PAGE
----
Detroit Future City (DFC) and Local Initiatives Support Corporation (LISC) are seeking a full-time AmeriCorps member to serve as a Community Engagement Specialist. The candidate will ideally begin service in November 2019 and serve a minimum of 1700 hours through the end of his/her/their term in September 2020. The exact start and end date will […]
John Gallagher of the Detroit Free Press talks to our director of Land Use & Sustainability, Sarah Hayosh, about Detroit’s vacant land square milage. Furthermore, the Strategic Framework’s beginnings are explained. Click here to read the full article.
The Detroit Biodiversity Network (DBN), a student-led sustainability-focused organization at Wayne State University has been awarded a 2019 Ford College Community Challenge Award from the Ford Motor Company Fund to carry out and expand its Sustainable Landscape Collaborative program in partnership with community-based non-profit organization Detroit Future City (DFC). Click here to read the full […]
Detroit Strategic Framework
The DFC Strategic Framework, a shared vision for Detroit’s future, is the result of a massive, citywide public-engagement effort. It recommends a series of ideas, strategies and approaches on how to best use the city’s abundance of land, create job growth and economic prosperity, ensure vibrant neighborhoods, build an infrastructure that serves citizens at a reasonable cost, and maintain the high level of community engagement integral to the long-term revitalization of Detroit.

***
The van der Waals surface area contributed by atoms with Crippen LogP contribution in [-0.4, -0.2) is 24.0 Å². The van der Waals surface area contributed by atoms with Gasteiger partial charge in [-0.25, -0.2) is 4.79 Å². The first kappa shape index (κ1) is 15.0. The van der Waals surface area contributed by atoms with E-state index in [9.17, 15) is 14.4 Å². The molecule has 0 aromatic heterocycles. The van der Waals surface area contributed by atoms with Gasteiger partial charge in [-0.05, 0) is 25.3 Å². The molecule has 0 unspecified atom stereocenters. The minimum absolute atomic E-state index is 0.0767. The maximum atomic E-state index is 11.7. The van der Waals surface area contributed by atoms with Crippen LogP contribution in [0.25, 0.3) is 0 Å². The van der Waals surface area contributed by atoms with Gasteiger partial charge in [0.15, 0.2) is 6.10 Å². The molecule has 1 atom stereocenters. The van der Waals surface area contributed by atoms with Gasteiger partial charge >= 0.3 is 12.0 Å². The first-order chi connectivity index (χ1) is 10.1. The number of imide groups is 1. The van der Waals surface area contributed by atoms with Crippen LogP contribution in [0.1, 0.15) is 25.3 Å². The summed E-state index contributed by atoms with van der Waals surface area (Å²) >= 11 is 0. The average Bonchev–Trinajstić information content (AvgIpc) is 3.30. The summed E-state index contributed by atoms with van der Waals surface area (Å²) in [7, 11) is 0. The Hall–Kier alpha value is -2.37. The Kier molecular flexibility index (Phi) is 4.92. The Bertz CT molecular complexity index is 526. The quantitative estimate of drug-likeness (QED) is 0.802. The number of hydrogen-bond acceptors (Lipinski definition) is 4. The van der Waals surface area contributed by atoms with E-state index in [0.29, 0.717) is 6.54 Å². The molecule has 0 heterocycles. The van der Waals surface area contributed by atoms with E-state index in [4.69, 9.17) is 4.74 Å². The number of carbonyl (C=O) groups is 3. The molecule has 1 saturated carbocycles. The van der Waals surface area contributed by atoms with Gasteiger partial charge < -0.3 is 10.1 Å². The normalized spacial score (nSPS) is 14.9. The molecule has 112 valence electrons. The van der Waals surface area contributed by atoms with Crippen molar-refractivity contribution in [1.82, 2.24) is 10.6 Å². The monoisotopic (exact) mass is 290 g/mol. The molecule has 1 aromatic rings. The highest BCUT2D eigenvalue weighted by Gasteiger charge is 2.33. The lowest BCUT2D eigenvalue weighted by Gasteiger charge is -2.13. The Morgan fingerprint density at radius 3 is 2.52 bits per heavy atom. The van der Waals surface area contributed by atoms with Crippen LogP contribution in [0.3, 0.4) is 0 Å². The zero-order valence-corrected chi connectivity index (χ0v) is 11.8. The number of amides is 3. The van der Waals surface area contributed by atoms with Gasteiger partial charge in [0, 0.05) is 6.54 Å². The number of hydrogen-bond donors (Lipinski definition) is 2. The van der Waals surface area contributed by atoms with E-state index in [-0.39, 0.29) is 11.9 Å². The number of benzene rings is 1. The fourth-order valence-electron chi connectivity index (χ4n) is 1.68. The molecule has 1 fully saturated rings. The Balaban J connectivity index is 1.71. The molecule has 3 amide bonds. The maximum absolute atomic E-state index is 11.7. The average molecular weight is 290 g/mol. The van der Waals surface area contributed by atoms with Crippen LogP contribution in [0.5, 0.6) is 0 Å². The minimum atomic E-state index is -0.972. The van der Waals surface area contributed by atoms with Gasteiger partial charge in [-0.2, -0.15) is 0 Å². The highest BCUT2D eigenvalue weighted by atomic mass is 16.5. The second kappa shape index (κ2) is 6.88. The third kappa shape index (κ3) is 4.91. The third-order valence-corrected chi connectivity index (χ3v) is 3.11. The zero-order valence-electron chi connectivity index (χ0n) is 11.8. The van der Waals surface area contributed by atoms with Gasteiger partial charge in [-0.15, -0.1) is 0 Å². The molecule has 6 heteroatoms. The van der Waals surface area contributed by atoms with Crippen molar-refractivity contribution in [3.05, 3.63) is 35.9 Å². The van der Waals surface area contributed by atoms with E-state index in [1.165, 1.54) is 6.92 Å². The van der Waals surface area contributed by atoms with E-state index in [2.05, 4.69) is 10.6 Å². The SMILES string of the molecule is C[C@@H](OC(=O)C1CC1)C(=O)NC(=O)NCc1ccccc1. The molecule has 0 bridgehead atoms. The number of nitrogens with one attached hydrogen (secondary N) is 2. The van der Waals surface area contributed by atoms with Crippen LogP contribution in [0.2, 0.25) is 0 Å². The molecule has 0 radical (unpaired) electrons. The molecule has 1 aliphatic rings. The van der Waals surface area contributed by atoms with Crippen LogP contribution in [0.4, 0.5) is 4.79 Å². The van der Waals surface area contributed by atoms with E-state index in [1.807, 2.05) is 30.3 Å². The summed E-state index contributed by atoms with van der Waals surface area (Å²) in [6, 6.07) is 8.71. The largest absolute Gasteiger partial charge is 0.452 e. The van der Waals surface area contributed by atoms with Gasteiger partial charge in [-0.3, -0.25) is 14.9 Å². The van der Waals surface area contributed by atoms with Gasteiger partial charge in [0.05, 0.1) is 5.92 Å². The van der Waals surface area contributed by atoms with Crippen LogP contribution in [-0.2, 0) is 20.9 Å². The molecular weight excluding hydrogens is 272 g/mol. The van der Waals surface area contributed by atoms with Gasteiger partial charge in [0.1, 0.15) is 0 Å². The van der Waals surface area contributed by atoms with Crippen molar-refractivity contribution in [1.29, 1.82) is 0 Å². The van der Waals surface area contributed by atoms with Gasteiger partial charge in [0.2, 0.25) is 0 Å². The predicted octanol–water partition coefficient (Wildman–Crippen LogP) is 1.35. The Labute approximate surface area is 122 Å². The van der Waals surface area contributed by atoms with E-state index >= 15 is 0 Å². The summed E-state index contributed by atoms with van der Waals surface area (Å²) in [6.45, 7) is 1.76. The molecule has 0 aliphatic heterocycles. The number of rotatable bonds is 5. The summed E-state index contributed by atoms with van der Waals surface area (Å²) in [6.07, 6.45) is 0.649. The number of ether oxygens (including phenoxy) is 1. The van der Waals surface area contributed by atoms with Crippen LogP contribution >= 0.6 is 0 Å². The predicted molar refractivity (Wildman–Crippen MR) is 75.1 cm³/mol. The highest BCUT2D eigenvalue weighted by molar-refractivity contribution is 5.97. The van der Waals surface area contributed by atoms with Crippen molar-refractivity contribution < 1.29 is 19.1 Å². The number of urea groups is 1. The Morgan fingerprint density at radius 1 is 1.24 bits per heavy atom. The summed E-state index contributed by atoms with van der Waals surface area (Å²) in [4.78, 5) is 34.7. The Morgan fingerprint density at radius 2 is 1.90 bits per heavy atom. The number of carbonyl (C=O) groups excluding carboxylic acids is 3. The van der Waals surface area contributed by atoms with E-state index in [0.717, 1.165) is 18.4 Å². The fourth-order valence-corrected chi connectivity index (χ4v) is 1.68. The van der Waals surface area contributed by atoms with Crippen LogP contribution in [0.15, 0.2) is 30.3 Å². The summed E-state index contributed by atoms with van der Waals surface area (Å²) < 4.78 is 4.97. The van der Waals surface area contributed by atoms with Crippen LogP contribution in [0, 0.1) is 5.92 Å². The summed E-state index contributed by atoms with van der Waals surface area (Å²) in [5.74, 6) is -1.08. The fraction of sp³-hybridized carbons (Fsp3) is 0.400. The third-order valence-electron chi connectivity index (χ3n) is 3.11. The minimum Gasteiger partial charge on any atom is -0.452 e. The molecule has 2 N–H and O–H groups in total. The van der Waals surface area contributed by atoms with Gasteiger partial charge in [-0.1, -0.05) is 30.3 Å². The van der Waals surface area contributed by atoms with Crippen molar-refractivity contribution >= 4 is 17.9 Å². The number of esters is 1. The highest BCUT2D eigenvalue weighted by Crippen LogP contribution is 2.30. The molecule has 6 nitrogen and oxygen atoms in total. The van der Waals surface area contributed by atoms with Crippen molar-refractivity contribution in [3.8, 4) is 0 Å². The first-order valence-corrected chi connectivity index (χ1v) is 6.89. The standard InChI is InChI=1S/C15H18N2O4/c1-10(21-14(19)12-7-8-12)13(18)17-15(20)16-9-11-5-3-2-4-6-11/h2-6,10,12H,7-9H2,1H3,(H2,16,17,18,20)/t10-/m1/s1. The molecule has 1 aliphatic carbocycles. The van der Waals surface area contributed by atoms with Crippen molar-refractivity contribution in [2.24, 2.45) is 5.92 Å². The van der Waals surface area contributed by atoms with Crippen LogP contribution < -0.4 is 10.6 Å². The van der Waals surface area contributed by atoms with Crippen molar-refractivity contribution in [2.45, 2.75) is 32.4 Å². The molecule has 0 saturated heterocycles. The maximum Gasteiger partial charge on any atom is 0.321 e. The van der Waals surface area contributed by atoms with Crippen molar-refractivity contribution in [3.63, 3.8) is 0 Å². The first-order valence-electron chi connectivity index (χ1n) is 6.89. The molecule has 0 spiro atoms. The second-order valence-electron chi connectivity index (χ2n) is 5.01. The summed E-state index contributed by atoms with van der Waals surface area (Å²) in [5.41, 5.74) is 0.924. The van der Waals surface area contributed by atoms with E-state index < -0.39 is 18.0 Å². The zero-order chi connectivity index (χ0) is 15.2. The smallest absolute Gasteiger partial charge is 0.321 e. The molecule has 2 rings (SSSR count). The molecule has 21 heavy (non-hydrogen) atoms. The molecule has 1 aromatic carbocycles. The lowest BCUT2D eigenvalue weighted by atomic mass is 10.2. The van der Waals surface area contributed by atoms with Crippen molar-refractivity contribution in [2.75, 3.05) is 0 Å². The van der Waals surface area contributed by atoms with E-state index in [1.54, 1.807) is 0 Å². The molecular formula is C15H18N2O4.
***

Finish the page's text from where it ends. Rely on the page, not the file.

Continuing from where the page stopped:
The Field Guide to Working with Lots is a user-friendly tool to connect Detroit residents, businesses, and institutions to resources to learn, collaborate, and better practice land stewardship in Detroit. This step-by-step guide provides readers with instructions on how to transform vacant land in their neighborhoods into 38 landscape designs ranging from installation by beginning gardeners to professional contractors. View the interactive guide now.
Detroit Future City’s (DFC) report, “The State of Economic Equity in Detroit,” illustrates the deep disparities that persist in Detroit and provides recommendations that provide a path to an economically equitable Detroit in which all Detroiters are meeting their unique needs, prospering, and fully and fairly participating in all aspects of economic life within a thriving city and region.